H7N9 cases in China top 100 as deaths reach 20

Apr 21, 2013 (CIDRAP News) – The number of novel H7N9 flu cases in China rose steadily over the weekend, with reports of 11 more infections pushing the total so far to 102, according to official sources.

Three more people died from the disease, a newly reported patient from Shanghai and two previously reported case-patients from Zhejiang province. The additional deaths lift the outbreak's fatality total to 20.

The flurry of new cases comes as China's government responded to an earthquake at the opposite side of the country from where most of the H7N9 cases have been detected and as a team of international experts are touring some of the outbreak areas and consulting with Chinese experts.

All of the new cases were reported from the area of eastern China that has been the center of the outbreak. Most of the newly reported infections are in men over age 50, though two of the patients are in their 30s and one is in his 40s. Only two of the new cases are in women.

Illness-onset dates for the new cases range from Mar 30 to Apr 16, which suggests that the outbreak is ongoing.

The World Health Organization (WHO) said in an update today that 70 of the H7N9 patients reported so far are still in the hospital and that 12 have been discharged.

Eight of the cases reported over the past 2 days are from Zhejiang province, according to updates yesterday and today from the WHO. That group includes two women, ages 35 and 68, and six men ages 37, 56, 58, 76, 79, and 84.

Shanghai's cases involved two men, ages 68 and 75. The younger of the two died from his infection. He got sick on Apr 13. No other details were available about his illness.

The patient from Jiangsu province is a 43-year-old man who started having symptoms on Apr 7.

The WHO said that until the source of the virus is identified, it expects more human H7N9 cases to be reported.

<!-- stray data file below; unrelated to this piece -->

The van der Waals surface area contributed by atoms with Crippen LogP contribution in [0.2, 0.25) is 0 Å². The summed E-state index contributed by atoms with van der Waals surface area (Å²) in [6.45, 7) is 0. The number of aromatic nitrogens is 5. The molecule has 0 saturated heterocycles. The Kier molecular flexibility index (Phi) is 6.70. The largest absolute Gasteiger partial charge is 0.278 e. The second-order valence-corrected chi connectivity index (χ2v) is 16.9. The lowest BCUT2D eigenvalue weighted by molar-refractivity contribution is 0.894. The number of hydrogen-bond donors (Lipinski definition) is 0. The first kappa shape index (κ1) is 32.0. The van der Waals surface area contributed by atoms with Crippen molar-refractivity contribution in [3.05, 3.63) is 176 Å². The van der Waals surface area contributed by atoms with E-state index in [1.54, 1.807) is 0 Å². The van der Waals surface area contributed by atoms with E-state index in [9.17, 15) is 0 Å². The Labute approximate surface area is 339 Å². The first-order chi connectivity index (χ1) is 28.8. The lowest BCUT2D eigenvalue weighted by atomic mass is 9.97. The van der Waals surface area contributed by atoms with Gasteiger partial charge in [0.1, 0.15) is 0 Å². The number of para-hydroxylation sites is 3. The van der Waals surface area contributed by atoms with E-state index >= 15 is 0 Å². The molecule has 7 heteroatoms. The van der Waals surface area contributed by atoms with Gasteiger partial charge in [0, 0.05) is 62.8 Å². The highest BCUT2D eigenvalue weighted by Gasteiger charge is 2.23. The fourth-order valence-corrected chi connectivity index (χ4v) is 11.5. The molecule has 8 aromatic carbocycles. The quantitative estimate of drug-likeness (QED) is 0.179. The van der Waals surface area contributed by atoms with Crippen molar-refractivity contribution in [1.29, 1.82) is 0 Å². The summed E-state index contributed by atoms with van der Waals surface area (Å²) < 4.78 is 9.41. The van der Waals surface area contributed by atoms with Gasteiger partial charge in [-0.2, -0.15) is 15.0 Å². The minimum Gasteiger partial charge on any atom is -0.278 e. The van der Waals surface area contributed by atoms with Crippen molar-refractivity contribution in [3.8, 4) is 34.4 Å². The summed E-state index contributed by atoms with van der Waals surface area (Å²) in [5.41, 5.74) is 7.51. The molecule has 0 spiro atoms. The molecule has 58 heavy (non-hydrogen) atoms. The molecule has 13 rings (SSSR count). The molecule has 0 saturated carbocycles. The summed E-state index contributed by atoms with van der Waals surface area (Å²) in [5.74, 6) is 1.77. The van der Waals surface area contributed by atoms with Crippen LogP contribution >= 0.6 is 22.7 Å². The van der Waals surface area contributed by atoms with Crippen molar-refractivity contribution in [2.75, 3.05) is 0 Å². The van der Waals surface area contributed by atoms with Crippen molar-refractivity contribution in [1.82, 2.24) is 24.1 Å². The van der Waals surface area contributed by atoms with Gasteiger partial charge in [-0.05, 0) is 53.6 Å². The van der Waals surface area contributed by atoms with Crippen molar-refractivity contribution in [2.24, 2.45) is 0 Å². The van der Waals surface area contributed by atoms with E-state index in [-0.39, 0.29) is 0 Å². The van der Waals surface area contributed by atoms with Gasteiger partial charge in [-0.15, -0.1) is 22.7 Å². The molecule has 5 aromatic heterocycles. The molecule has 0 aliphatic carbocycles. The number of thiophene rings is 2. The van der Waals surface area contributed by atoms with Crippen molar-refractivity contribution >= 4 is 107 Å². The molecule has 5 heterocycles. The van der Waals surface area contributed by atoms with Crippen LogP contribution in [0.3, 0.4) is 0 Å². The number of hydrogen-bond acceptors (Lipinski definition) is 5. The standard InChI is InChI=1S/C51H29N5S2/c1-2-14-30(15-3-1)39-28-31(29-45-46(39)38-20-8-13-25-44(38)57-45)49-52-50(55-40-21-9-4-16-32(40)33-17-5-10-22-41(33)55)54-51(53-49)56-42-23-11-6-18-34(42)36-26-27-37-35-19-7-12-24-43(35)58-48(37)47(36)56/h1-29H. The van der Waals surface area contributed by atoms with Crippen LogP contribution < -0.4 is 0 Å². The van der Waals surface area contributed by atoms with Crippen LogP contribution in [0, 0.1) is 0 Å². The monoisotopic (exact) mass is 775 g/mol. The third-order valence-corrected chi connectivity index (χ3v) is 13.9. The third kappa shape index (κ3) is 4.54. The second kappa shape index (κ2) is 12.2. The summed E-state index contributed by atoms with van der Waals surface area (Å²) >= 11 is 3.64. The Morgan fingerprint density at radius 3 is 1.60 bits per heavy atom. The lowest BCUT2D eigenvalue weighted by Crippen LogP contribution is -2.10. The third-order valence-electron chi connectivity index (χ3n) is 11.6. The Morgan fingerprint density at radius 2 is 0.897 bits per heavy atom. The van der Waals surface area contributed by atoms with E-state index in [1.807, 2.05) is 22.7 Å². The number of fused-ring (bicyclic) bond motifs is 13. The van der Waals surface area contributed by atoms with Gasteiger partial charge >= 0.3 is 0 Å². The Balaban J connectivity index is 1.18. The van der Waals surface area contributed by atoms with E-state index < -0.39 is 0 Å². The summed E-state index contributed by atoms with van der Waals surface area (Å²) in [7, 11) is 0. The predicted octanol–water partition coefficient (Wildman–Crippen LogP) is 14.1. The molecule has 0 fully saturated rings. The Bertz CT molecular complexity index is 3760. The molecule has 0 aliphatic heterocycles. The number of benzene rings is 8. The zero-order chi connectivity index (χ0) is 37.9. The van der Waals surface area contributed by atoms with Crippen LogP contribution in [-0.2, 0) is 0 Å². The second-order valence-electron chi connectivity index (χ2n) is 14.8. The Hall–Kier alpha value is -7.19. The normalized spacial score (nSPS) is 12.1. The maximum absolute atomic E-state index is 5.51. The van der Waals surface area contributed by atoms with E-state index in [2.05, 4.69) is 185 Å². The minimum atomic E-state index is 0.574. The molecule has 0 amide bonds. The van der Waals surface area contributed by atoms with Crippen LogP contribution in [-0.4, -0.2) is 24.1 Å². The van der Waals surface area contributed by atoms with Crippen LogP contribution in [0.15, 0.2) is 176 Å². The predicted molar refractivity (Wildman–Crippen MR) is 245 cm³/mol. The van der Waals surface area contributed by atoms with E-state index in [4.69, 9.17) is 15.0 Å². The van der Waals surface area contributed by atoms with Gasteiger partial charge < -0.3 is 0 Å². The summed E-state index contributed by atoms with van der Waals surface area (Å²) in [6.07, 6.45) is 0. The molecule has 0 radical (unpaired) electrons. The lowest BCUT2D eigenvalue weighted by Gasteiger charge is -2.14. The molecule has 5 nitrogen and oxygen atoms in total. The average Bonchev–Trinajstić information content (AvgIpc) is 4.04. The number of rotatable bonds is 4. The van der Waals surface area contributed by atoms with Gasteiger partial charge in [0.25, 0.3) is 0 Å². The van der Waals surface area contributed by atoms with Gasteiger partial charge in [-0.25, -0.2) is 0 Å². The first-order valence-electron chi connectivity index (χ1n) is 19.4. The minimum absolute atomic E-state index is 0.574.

So far the virus does not appear to spread easily from person to person, but health officials are watching it closely, because analysis of genetic sequences so far suggests that it may be adapting to mammals, including humans.

Three small family clusters have been reported, but the WHO said there is no evidence of the type of ongoing transmission that would signal a great threat.

In other developments, Public Health England (PHE) on Apr 19 released clinical guidance for assessing and investigating patients with severe flulike illness within 7 days of returning from China. (Before Apr 1 the PHE was known as the Health Protection Agency.)

PHE said the symptoms of H7N9 infection are similar to a pattern seen with H5N1 illness, including high fever and cough that progresses to breathing difficulty, pneumonia, and acute respiratory distress syndrome. If the clinician is considering H7N9 as a possible diagnosis in a traveler returning from China, he or she should isolate the patient, ask him or her to wear a mask, and wear personal protective equipment during the evaluation, including eye protection, according to the PHE guidance.

The guidance covers what steps to take when patients with possible H7N9 infections are hospitalized and how to monitor suspected cases in outpatient settings.

See also:

Apr 21 Chinese Center for Disease Control and Prevention update

Apr 19 PHE press release

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